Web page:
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  [TN-09] KKK founder statue finds its way into another race
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ContributorTX DEM 
Last EditedTX DEM  Aug 05, 2008 01:28am
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News DateTuesday, August 5, 2008 07:00:00 AM UTC0:0
DescriptionA statue of Ku Klux Klan founder Nathan Bedford Forrest has made its way into a second congressional campaign this year, with Rep. Steve Cohen’s (D-Tenn.) primary challenger injecting even more race into an already racially charged contest.

Democrat Nikki Tinker has launched a television ad spotlighting Cohen’s vote against renaming a Memphis park that is named for the Confederate general. It is narrated by former Shelby County Commissioner Walter Bailey, and it juxtaposes a picture of Cohen with a statue of Forrest.

Both Bailey and Tinker are black. Cohen, who is white, is trying to hold on to a district that is 60 percent black.

Cohen said he wanted to avoid the racially divisive process of renaming the park, and he pointed out that city leaders never acted on the recommendation.

“It’s just a desperation effort that’s hard to fathom — that somebody would suggest that, particularly a Jewish person, was in any way involved with the Ku Klux Klan,” Cohen told The Hill. “The Klan didn’t exactly have Yom Kippur and Rosh Hashana services and invite us over for them.”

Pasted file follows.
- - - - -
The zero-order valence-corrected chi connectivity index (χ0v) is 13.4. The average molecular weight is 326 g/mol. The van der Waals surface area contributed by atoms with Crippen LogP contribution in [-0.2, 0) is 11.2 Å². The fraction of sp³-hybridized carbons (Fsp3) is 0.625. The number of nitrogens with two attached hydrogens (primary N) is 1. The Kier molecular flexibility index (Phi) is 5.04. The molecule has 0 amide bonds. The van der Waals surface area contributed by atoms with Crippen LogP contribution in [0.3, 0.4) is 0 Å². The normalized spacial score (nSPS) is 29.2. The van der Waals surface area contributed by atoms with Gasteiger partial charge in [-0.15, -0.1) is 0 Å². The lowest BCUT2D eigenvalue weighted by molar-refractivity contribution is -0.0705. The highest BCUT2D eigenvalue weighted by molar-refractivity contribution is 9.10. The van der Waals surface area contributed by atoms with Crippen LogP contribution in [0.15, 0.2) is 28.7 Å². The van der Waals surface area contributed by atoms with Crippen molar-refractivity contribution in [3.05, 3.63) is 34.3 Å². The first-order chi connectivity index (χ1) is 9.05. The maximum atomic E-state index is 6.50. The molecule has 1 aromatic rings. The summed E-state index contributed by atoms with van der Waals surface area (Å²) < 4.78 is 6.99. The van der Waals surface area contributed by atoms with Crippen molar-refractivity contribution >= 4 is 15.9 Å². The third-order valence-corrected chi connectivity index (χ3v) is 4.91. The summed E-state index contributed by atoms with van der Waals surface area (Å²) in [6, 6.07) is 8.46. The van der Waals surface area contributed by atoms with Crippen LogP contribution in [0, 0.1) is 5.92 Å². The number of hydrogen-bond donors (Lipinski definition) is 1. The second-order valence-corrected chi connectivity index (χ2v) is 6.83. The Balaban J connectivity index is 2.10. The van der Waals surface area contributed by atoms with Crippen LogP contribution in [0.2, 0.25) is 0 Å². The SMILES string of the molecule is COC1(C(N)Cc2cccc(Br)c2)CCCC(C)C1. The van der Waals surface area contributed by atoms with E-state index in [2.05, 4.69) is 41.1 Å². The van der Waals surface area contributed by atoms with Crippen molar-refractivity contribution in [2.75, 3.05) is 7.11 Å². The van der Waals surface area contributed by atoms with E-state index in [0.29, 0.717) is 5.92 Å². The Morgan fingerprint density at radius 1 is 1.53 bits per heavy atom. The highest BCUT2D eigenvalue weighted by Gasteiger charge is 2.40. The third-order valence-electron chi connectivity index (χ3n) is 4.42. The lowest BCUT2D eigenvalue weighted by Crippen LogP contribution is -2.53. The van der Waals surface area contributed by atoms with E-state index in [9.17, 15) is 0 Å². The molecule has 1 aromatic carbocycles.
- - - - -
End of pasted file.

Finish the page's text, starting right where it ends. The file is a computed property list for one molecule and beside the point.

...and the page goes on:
Previously this cycle, the Democratic Congressional Campaign Committee (DCCC) dropped controversial fliers in the final days of a special election in the neighboring 1st district of Mississippi. The fliers criticized the Republican candidate, Southaven Mayor Greg Davis, for allegedly saying he would accept the transplanted statue of Forrest.

Davis maintained he was only willing to accept a statue of Confederate President Jefferson Davis. He wound up losing the special election.

Cohen won his primary in 2006 with just 31 percent of the vote, while a crowded field of black candidates split up the rest of vote.

The vote referenced in the ad is one Cohen made as a member of the Center County Commission. He was the only member of the commission to vote against a recommendation that the park be renamed.
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